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My Shot Practicing for the World Cup was serious; our regular golf outings were anything but

My teammates and I had a secret weapon while preparing for the
Women's World Cup soccer tournament, which will end on Saturday
with our championship match against China at the Rose Bowl.
During the year we spent training in Orlando, we played golf
three or four times a week after practice. Our regular group
included Mia Hamm, Julie Foudy, Tisha Venturini and me, but
eventually we recruited enough teammates to fill two more

Mia was the only one in our group who had a real game. We're all
extremely competitive, though, and our small-stakes matches (for
a round of drinks or the dinner check) had a bit of everything.
You could count on somebody blowing up once a round, so we would
bring a video camera to get that on tape.

Hammer has the best swing. She's a 13 handicap and actually
practices. She is also the only one of us who stays relatively
calm on the course. Julie hits what we call the Foudy Fade, in
which the ball makes a sharp right turn as soon as it leaves her
club. We've become friends with Beth Daniel and Meg Mallon (both
are huge soccer fans), and even they can't fix the Foudy Fade.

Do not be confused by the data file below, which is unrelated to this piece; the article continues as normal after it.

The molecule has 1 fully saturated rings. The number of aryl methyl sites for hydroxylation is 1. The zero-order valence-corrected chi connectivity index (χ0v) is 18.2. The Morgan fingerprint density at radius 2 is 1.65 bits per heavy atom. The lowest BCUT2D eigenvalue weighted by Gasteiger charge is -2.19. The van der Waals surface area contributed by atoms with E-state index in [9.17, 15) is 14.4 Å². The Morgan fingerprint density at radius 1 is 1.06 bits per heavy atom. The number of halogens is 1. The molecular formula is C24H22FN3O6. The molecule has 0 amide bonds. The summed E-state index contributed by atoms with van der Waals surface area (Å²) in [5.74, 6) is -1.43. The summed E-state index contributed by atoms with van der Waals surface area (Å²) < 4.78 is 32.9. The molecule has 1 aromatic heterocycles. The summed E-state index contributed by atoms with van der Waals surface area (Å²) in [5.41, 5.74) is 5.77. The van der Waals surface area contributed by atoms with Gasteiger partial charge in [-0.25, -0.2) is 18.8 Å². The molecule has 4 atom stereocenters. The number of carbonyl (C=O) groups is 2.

I shot my best nine-hole score, a 41, in May, and when we had a
few days off in early June, before the Cup started, my husband,
Jerry, and I celebrated our third anniversary with a trip to
Pebble Beach to play Spyglass Hill and Spanish Bay. I called
Julie on my cell phone as we played the 3rd hole at Spyglass.
"You hear that?" I asked her. "That's the ocean, and the sound
of my ball falling into the cup."

Soccer and golf are more alike than you would think. Every time
you kick a soccer ball you're trying to put spin on it to make
it curve left or right or to keep it low. If you play golf like
Beth and Meg, you're doing the same thing. They hit it so long
and straight, it's not even real golf. Real golf is hitting from
behind trees or out of the bushes. Golf is so much harder than

Michael Jordan played 36 holes one day during the playoffs a few
years ago. Our coach, Tony DiCicco, is a little less tolerant
than Phil Jackson was, and the clubs have had to stay in storage
for the last three weeks. But our regular group has a golf
vacation planned after Saturday. We'll enjoy it a whole lot more
if we tee it up as World Cup champs.

Brandi Chastain, a midfielder, has 17 career goals for the U.S.
sports illustrated